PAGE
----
Tuesday, November 30, 2010

Chinese sesame paste

Chinese sesame paste is made from roasted sesame seeds; tahini from unroasted sesame seeds, and that is the fact difference between the two.  Taste-wise, as the Moon Goddess would say, were you to not have access to Chinese sesame paste, it is my opinion that if you were to mix equal quantities of tahini and peanut butter, you would pretty much square-on get the flavour of this.

That said, the picture heading this post is of my supper tonight minus the sauce, which is very brown and thus generally speaking non-photogenic (though many, many American MoFies have proved me wrong about this in their Thanksgiving posts).  Nevertheless, I got scared and did a beauty shot of the dish pre-sauce.  Chinese sesame paste comes in a jar like this:


And yeah, as you can see, no matter how you calculate dates, it's well past its best before; however, as we all know, tahini, like peanut butter, doesn't really go bad for a long long time, and besides, this jar was sealed until today.  Here's what the paste looks like:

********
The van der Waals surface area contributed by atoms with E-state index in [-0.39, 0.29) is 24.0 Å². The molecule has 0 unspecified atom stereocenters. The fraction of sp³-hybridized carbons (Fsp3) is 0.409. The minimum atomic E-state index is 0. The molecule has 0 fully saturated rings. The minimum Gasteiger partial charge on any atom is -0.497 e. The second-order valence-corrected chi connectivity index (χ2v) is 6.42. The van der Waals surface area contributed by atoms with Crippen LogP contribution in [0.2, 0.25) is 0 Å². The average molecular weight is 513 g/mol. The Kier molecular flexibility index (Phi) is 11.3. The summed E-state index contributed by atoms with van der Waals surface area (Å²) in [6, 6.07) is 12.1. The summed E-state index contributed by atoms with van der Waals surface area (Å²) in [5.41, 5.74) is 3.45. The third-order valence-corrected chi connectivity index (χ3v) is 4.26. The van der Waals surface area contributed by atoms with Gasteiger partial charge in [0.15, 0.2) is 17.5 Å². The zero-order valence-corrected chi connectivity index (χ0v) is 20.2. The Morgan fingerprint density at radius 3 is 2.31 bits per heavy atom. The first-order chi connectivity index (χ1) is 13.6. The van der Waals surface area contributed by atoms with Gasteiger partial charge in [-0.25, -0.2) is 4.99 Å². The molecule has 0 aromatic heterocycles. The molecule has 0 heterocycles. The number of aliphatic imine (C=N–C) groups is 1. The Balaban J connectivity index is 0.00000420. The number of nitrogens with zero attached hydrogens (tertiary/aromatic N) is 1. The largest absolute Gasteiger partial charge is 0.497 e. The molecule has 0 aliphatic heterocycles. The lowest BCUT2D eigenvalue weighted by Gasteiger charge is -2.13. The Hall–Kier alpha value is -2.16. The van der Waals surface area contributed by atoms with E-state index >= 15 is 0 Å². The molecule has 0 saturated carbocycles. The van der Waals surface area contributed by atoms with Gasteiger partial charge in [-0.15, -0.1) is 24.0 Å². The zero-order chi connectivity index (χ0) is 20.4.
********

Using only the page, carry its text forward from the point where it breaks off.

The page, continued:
Darker than tahini, about the same shade as natural peanut butter.  With it, I made a variation on this recipe, subbing out Soy Curls for chicken.  I think Butler Foods ought to make me the Canadian spokesperson for Soy Curls.  I would so write a Soy Curls cookbook for free in exchange for an unlimited supply of product (ahem, have I mentioned this before?).

Gratuitous beauty shot of lightly fried Soy Curls
The Canadian Living Chinese sesame noodles with chicken recipe is almost assuredly not really Chinese, but it is very good.  In celebration of the last day of VeganMoFo 2010, I made it super-fantastic, with the addition of chayote, carrots, sweet red pepper, edamame beans, tofu, and sriracha sauce to the original.  Here's what I ate:



Thirty days, and actually more than 30 new ingredients tried, especially counting the Chinese soups!  I'm hoping to do a recap later tonight, but in the event I don't, it's been a riot and MoFo once again a fun and very rewarding experience, both in my own life and in appreciating the blogs of others.  I love this event!  Thanks once again to the organizers and everyone who participated!